After recently watching the documentary “King Corn” by filmmakers Ian Cheney and Curtis Ellis, the state of the nation’s, and in turn the world’s food supply was on my mind.
(Click to enlarge document)
Apparently much of the reason for the rise of corn is tied with Big Agra business and a Secretary of Agriculture named Earl Butz, who was appointed to office under President Nixon and kept under President Ford.
In doing some basic research on Butz, I encountered not only his scandals over racial remarks or his mocking of the Pope for not backing overt population control, but the file stubs of LaRouche PAC, who heavily covered his involvement in Ford Administration affairs and his controversial role at the key 1974 United Nations World Food Conference, which set up the World Food Council (suspended in 1993), derived from a Rockefeller proposal for a World Food Bank.
Just weeks before Nelson Rockefeller would be appointed Vice President of the United States, the Rockefeller machine had been threatening administration officials held over from the Nixon Administration to go along with the agenda, including that of a world food authority.
One of those figures was Earl Butz, who according to LaRouche press releases at the time, was targeted in the New York Times and pressured by attacks from ranking political figures including Nixon’s opponent and Democratic presidential candidaten George McGover.
The result, reported below in a vintage LaRouche publication, details how Secretary of Agriculture Earl Butz “capitulated” to these demands during his role at the November 1974 UN World Food Conference in Rome, reversing his position, and backing the “Malthusian” eugenics views on controlling the world food supply in conjunction with efforts to limit the population.
According to LaRouche:
Butz, who officially heads the U.S. delegation, call for the establishment of a new “world food agency” along the same lines proposed by the UN’s Food and Agricutlure Organization (FAO).
The Rockefeller Foundation-authored FAO proposal would establish a supranational agency allowing the Rockefeller cabal fingertip control over world food supplies.
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Volume 1, Number 30, November 6, 1974
This remains highly significant, as Butz remained through the Ford Administration and frequently consulted with the President and National Security Advisor and Secretary of State Henry Kissinger on food aid policy, food prices and production, among other matters.
Significantly, just one month after the pivotal 1974 United Nations World Food Conference, Henry Kissinger officially issued the National Security Council document “National Security Study Memorandum 200 – Implications of Worldwide Population Growth for U.S. Security and Overseas Interests” (NSSM 200 for short).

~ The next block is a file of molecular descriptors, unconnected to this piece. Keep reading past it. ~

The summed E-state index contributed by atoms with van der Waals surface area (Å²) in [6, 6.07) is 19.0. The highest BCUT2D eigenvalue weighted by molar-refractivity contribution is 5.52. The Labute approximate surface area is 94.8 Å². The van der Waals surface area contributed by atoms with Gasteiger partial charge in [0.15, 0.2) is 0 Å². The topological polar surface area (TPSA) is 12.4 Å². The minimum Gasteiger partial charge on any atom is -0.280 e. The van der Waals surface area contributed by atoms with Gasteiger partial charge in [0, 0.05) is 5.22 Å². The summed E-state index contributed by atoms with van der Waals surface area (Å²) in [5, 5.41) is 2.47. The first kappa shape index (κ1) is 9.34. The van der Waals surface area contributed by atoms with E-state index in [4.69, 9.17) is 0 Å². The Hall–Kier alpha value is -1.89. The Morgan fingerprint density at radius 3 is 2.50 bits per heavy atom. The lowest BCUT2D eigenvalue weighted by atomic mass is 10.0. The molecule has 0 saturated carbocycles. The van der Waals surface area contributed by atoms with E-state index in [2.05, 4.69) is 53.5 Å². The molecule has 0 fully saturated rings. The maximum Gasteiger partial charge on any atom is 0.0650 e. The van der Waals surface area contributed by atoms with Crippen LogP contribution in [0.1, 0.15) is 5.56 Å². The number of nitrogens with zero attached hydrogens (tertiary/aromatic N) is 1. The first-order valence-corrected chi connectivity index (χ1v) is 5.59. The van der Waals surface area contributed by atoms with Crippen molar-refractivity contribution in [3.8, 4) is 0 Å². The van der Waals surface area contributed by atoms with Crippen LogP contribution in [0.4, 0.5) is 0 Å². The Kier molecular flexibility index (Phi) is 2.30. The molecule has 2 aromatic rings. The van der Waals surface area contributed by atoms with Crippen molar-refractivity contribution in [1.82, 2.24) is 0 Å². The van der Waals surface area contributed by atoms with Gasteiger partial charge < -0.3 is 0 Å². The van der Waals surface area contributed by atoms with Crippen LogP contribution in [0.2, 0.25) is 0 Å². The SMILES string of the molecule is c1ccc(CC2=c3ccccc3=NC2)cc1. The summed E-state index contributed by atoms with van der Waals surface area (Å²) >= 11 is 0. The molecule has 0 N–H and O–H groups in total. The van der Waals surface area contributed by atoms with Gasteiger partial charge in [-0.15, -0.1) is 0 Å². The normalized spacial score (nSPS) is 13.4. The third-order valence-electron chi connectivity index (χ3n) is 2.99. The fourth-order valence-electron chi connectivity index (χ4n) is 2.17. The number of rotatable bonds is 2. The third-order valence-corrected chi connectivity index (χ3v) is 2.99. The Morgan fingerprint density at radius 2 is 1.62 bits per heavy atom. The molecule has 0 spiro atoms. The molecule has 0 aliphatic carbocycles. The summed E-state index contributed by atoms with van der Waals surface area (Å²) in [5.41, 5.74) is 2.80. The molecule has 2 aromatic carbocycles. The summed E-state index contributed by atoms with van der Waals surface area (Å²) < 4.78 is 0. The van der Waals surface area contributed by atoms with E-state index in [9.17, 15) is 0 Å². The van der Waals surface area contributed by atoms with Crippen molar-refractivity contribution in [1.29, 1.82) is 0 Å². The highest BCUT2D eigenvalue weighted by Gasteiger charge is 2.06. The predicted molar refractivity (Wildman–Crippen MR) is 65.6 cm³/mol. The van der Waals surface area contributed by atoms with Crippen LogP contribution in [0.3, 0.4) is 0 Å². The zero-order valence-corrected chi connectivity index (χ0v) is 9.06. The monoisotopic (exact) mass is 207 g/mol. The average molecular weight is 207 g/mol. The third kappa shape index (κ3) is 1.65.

This document, which was also heavily analyzed by LaRouche PAC, called for using “food as a weapon“ to aid in Third World depopulation efforts.
The document specifically identified 13 key countries for depopulation as a top priority under national security interests. One part of the proposal discusses withholding food aid to induce population reduction and family planning on the basis of food shortages.
“It is questionable whether aid donor countries will be prepared to provide the sort of massive food aid called for by the import projections on a long-term continuing basis,” suggesting that Western nations might opt out of giving rations to countries that have not followed international programs to cut population numbers.
According to Kissinger’s National Security Council,
“Mandatory programs may be needed and we should be considering these possibilities now,” adding in NSSM 200, “Would food be considered an instrument of national power?… Is the U.S. prepared to accept food rationing to help people who can’t/won’t control their population growth?”
The veiled threat is clear as Kissinger, a top Rockefeller envoy places a high priority on reducing population, is directing U.S. foreign policy, in the name of national security, to essentially blackmail countries into compliance with “family planning” programs to implement contraceptives, sterilizations and abortions to reduce the birthrate with the leverage of food supply and food aid.
“There is also some established precedent for taking account of family planning performance in appraisal of assistance requirements by AID [U.S. Agency for International Development] and consultative groups.
Since population growth is a major determinant of increases in food demand, allocation of scarce PL 480 resources should take account of what steps a country is taking in population control as well as food production.
In these sensitive relations, however, it is important in style as well as substance to avoid the appearance of coercion.”